While this is happening, open up a bottle of dry red wine.

Pour yourself a large glass.

(Look!  There’s my camera!)

But don’t drink it.  You need it.

There seems to be a lot of self-denial involved in the execution of this recipe.

But don’t worry, the end result is pure decadence!

Pour the wine into the pot,

Then stick your face into the steam and inhale deeply!

Let the wine reduce by about half, then pour in a big box of beef stock.

Then snuggle those short ribs back into all the beautiful red wine and root vegetable deliciousness.

Top the whole thing with several sprigs of thyme and sage.

This is also the point at which I would have added a bay leaf or two, if I weren’t a complete space cadet and nerdface.

Don’t be a space cadet and nerdface!  Use the bay leaf!

Bring it all up to a rolling boil.  Then cover it.  Then stick it into your preheated oven.  Then forget about it for at least two hours.

And after at least two hours, this is what you will have:

Actually, this is what you will have after about three and a half hours.

I used that time to do some laundry.  Read a little.  Watch some TV.  And make perfect mashed potatoes.

I will tell you how to make Perfect Garlic Mashed potatoes at the end of this post.  Everyone should know how.  It’s easy and fun and once you’ve made them this way once, there is no turning back!

Anyways.  Make Perfect Garlic Mashed Potatoes.  Then finish the short ribs.

Pull the short ribs out of the pot and set them aside for a few minutes.

Spoon the excess grease off the vegetables.  Do this before the next step, or all the beef fat will be inextricably pureed into the vegetables and even though it will be unbelievably delicious and not at all greasy, you will feel guilty with every bite you take.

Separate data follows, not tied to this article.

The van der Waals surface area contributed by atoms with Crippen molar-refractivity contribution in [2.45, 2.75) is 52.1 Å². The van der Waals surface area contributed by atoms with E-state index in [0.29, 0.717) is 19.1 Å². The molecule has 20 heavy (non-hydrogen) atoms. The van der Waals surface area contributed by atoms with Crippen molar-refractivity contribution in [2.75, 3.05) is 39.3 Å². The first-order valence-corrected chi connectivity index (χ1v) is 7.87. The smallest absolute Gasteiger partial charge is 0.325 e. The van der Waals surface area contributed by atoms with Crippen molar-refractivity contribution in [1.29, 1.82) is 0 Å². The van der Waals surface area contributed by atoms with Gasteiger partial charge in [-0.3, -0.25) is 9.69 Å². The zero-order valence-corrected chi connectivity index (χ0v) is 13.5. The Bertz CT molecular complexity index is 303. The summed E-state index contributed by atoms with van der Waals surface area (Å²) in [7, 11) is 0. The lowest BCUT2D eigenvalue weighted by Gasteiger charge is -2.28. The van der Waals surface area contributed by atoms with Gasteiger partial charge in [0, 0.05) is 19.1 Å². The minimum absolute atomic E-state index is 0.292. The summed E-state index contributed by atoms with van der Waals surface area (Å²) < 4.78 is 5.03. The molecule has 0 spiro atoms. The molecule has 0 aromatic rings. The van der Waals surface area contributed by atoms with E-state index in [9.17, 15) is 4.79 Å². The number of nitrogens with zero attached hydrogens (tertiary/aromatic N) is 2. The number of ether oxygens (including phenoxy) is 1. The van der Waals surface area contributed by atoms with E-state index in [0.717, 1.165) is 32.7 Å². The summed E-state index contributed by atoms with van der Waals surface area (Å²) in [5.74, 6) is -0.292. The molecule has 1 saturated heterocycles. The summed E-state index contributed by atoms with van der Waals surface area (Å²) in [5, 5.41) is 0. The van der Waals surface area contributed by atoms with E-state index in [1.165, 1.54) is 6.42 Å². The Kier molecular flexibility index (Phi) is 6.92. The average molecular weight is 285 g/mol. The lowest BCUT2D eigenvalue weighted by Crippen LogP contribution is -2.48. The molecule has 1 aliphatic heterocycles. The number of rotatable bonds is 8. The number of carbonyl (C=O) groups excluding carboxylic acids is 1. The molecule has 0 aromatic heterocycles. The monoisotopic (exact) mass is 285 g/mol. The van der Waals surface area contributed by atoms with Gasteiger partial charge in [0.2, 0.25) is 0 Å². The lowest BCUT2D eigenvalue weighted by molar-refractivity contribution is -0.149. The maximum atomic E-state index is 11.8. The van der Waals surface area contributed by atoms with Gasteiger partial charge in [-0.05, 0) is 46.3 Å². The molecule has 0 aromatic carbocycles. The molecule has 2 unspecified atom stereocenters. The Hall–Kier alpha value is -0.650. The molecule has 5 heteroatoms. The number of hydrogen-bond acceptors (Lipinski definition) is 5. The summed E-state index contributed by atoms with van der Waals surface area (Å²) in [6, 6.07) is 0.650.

Not that I would know.

Pass all the vegetables and braising liquid through a food mill.

(This part is why Hubby and I call this The Root Vegetable Massacre.  You see, the first time I made this recipe I didn’t have a food mill.  I also didn’t have a food processor.  I didn’t even have a blender.

So I passed everything through my potato ricer.

Zee root vegetables did NOT agree vis zee potato ricer!

Forty-five minutes and one root vegetable explosion later, there was puree on the all the walls, all the cabinets, the ceiling…even the windows on the other side of the apartment!  Two years later we moved out.  And I was still finding dried, crusty splatters of puree on things!

The moral of the story is, even if you don’t have a food mill; don’t use your potato ricer!)

Pour the gravy back into the pot, add the short ribs back in and keep warm until ready to eat.

While the potatoes baked and the short ribs braised, I also cooked up some Garlic Lemon Kale.

I know.  This was a very ambitious meal for me!

I love kale.  Kale is delicious.  Kale is hearty.  Kale is…Kale is…

It defies description.

And below I will tell you how I like to make it…

But in the meantime, I will tell you how to serve this amazing meal forth.

Scoop yourself a generous ladleful of gravy.  Spread it around the plate, and then scoop yourself a generous spoonful of Perfect Garlic Mashed Potatoes.  Balance a beautiful Braised Short Rib atop the potatoes, and then mound yourself up a generous pile of Garlic Lemon Kale.

Pour yourself a glassful of the wine you used in the ribs.

Devour.  Drink.  Repeat as needed.

And if you are feeling particularly giving, you could even share some with someone special!

Here’s the recipes!

BRAISED SHORT RIBS AND ROOT VEGETABLE MASSACRE!!

3 lbs. meaty short ribs

1/3 lb. carrots, scrubbed and diced

1/3 lb. parsnips, peeled and diced

1/3 lb. turnips, peeled and diced

¼ lb. celery, diced

6-8 large garlic cloves, peeled

1 oz. sundried tomatoes

2 c. dry red wine

32 oz. beef stock

Flour (for dredging)

Salt

Pepper

3-5 sprigs of thyme

2-3 sprigs sage

2 bay leaves

Begin heating a large, heavy pot over low heat.

Prepare the vegetables.

Season the flour generously with salt and pepper.  Pat the short ribs dry and dredge in the flour mixture.  Set aside.

Increase the heat under the pot to medium.